Retention shouldn't be top factor in teachingNov. 9, 2005
Every university wants its students to do well and graduate.
This information, often viewed in the form of retention statistics, is compiled for all colleges.
Whether it is intended or not, those figures are significant factors considered when potential students and faculty evaluate a school.
Baylor's retention rate for the 2004-2005 school year was 83 percent. Dr. Elizabeth Davis, vice provost for academic relations, said raising the retention rate is an initiative of Baylor 2012 and the university had set a goal for itself to reach a retention rate of 93 percent.
While retention rates are important and this task force is a move in the right direction, faculty should not feel pressured by this new emphasis on retention to change the way they teach.
Davis said faculty were made aware of the retention issue because it was more than a student life issue.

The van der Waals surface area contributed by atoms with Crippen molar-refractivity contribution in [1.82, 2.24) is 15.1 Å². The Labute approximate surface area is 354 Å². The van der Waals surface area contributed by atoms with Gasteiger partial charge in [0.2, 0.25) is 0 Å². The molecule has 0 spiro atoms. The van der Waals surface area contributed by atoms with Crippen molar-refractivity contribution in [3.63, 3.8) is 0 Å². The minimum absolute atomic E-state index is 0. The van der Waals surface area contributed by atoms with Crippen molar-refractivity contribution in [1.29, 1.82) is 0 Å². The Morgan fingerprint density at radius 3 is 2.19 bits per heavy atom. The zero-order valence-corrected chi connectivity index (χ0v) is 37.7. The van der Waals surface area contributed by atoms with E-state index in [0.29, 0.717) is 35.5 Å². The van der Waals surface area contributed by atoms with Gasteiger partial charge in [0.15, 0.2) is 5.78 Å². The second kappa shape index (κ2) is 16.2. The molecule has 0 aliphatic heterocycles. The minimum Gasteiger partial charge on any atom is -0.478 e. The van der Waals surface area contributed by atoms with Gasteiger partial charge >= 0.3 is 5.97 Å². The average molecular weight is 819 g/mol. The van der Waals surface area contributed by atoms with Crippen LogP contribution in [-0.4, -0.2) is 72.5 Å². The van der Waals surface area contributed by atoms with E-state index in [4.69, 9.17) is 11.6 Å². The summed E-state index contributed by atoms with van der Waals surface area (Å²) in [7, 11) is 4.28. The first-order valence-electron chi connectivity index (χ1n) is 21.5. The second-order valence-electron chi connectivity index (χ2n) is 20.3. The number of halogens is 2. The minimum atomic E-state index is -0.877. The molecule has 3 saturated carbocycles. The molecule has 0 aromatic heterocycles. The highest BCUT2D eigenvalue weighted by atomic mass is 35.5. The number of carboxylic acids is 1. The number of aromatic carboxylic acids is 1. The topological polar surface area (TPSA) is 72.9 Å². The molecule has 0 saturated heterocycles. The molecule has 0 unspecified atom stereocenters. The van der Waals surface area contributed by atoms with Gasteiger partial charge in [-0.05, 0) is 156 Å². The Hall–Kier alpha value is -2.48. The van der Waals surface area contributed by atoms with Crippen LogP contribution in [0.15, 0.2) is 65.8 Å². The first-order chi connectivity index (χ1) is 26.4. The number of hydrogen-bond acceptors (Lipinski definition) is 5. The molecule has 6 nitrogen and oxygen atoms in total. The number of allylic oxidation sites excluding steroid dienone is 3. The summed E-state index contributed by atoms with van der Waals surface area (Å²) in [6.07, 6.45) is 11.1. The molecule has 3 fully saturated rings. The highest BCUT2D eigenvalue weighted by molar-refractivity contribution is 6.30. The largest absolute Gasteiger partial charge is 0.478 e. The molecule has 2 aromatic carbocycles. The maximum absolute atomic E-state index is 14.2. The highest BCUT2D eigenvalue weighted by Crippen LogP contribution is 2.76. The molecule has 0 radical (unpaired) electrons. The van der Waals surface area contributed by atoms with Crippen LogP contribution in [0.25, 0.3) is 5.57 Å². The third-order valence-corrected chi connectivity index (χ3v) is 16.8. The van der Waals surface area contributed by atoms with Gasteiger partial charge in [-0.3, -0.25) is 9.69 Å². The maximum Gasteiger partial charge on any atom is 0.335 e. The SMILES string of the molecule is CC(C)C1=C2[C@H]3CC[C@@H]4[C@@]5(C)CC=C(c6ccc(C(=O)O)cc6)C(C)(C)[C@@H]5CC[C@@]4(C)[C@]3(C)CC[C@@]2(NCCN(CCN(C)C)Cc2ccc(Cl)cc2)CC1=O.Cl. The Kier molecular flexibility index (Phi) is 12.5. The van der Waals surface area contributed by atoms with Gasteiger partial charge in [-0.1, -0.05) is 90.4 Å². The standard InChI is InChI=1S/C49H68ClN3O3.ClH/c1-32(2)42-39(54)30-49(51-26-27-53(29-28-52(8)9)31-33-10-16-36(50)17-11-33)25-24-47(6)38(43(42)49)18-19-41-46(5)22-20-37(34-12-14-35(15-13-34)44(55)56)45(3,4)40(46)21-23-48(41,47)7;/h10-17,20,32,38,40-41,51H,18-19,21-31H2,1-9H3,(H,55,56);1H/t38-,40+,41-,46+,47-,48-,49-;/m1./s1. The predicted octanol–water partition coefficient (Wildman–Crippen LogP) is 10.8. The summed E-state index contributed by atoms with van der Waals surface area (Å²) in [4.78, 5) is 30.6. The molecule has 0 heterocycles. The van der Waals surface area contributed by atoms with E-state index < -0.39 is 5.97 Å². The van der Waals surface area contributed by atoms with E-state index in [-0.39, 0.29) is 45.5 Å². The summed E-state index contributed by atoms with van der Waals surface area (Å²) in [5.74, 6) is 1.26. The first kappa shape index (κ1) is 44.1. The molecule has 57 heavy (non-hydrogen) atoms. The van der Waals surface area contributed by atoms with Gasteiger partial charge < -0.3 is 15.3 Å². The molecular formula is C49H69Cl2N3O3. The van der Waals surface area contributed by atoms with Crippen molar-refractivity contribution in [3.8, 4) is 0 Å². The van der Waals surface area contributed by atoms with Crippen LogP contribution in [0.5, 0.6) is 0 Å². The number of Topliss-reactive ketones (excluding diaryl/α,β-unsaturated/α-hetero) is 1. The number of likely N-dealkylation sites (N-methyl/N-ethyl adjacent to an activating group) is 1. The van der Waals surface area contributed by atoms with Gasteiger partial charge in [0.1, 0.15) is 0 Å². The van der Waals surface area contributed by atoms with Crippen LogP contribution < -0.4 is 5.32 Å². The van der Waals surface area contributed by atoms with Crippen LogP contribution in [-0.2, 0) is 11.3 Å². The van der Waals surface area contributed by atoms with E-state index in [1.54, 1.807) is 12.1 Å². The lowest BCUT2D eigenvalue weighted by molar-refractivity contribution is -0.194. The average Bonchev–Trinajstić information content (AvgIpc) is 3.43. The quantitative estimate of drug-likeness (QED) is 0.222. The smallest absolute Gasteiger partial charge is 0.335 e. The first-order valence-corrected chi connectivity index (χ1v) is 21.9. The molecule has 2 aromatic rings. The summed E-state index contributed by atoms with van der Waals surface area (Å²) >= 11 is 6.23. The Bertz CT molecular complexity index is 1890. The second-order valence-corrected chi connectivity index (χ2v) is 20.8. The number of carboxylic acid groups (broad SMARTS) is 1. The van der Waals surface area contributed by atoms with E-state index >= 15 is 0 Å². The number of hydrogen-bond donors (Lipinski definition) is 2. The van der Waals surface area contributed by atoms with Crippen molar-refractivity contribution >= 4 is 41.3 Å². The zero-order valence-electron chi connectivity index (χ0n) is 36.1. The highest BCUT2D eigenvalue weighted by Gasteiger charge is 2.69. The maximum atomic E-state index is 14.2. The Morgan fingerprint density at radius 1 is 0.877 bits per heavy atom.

But faculty should not be responsible for making sure every student passes every class.
The Retention Task Force's new tutoring program is in place to assist struggling students, so faculty shouldn't have to make many, if any, changes to their curriculum More than the task force's or faculty's responsibility, it is a student's responsibility to seek out help and devise a plan to work through tough classes.
Teachers shouldn't have to change their styles because of a high dropout rate or the results of end-of-course evaluations.
Things like the task force should help faculty improve, not make professors be easier.
Changing teaching standards is a backward way of improving retention.
Rather, the university should focus on recruiting students who can handle difficult classes.
Otherwise, it dilutes the school's academics.
Tutoring and preparation are the answer to difficult classes, not an course overhauls or a ceiling that blocks faculty from doing their jobs.